19 comments:

heroineworshipper said...

Greenspun called it right, 1st. Pitot tubes always came across as hacks & hobbyists on rcgroups seemed to have endless problems with them. Can't believe the most advanced aviation systems are still at the mercy of this tiny, unreliable, 200 year old, mechanized artifact.

Thom Vincent said...

Paul,

It seems your combined GPS/IMU system could be used in situations like this - on aircraft or rockets or spacecraft. Any progress? I know it's a very substantial undertaking.

Also, I left you a question on your last post, if/when you get a minute.

Cheers,
Thom

Andrew Mooney said...

Absolutely Awesome: A ghost story for any airman. Every warning light is screaming at you and yet you cannot work out why...

A thought that I have had about the information provided by pitot tubes is are the engines functioning? The engines can provide information about air pressure due to the power that they are generating. You would need some sort of force measurement device examining the moving propeller or fan assembly in relation to the airframe. As the propulsion system generates power, how much power it is generating is then capable of being measured by the force it is exerting to the airframe.

Pitot tubes just seem unreliable on their own. If one of them freezes up, a substitute will, and so a separate route to determining air pressure is important.

MTO said...

EFIS systems available to the experimental aviation market, such as the grand rapids units, will correlate their gyros, air pressures and GPS as an error check. It seems incredible to me that an airbus can't match an RV6 for redundancy on this front.

Anonymous said...

Only one question:

Was ONLY ONE PITOT on the aircraft,which, this being by far a not reliable instrunet, would be a criminal negligence??

And if there were several, do you believe that both type of faiure you descrbe happend at same time at each of them??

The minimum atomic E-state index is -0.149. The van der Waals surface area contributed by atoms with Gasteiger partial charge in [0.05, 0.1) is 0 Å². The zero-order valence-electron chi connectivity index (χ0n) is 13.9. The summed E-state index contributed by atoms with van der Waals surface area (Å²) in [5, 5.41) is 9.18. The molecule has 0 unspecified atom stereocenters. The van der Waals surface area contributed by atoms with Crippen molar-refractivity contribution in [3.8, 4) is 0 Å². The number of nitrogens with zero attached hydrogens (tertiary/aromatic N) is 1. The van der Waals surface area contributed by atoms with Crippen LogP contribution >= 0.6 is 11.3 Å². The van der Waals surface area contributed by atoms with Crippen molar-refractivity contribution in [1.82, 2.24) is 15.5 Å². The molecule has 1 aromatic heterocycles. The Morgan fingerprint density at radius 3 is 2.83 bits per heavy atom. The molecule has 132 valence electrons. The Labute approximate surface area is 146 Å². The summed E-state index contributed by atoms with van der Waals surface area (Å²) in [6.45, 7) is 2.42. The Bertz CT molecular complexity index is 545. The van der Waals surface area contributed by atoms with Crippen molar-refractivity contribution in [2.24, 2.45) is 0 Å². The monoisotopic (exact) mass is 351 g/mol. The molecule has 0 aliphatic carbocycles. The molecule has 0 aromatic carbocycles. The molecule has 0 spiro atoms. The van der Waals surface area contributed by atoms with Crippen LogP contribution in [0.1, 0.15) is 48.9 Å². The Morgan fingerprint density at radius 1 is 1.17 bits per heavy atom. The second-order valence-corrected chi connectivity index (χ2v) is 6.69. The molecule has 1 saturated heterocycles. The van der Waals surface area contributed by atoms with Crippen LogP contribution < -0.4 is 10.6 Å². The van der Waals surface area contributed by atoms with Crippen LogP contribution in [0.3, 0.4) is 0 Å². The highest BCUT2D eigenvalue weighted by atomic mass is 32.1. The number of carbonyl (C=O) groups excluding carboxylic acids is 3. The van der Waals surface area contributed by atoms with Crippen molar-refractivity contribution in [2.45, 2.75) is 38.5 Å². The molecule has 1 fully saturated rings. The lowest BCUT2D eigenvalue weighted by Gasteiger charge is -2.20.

Anonymous said...

I correct my post 7.34 PM

Was ONLY ONE PITOT on the aircraft,which, this being by far a not reliable instrument, would be a criminal negligence??

And if there were several in different airflow circuits,do you believe that both type of faiure you descrbe happend at same time at each of them??

The bea REPORT, WITH REFERRING TO THE CONVERSATIONS INTHE COCKPIT AND CLEARLY INSINUETING A PLAINLY IDIOTOTIC COLLCTIVE IDIOCY OF THE PILOTS, IS A SCSM YO ALLOW SOME TIME TO THINK OF A WAY TO SAVE AIRBUS OF A DISCLOSURE OF the Failure of their already HEAVILY CRITICIZED ""FLY BY WIRE" SYSTEM

Paul Breed said...

It had dual redundant pitot static systems. They were identical, and the design was prone to failure under certain icing conditions.

So I believe that both static ports got the ice glaze treatment and both had the same design failure to clear them.

Realize that with rapid descent an ice plug would be driven deeper into the hole/tube as ambient pressure increased.

OOton Tisch (ex-anonimous!) said...

Thank PAUL BREED

What DUAL imply?? OOne the Tp of thta aircraft, one on the side of the other?? one on each side of the Aircraft??

As for the ice pressured into the Pitot ehen descending is correct, but it was nor descending when it happened!

Max said...

I too find it sad that even in this day and age, there are no backup ways to sense airspeed / altitude on a major airplane - like GPS. I'm not advocating wiring the autopilot fully over to a GPS, but I seem to recall this being not the first deadly incident caused by the Pitots (ex. taped over on AeroPeru 603?), and I fail to see how a backup GPS reading would anything but help in such cases, even if not normally used as a main instrument (but as a check).

In fact, the biggest problem I see with the tubes is no indication of failure if it happens. Perhaps - being such important instruments - they could be a bit better diagnosed (in-flight): I could imagine a simple setup that periodically tries to reverse the pressure in the tubes ("blow" in them), to verify they are not clogged up (and possibly even de-clog them along the way); I have no idea whether that was ever actually done though...

Anonymous said...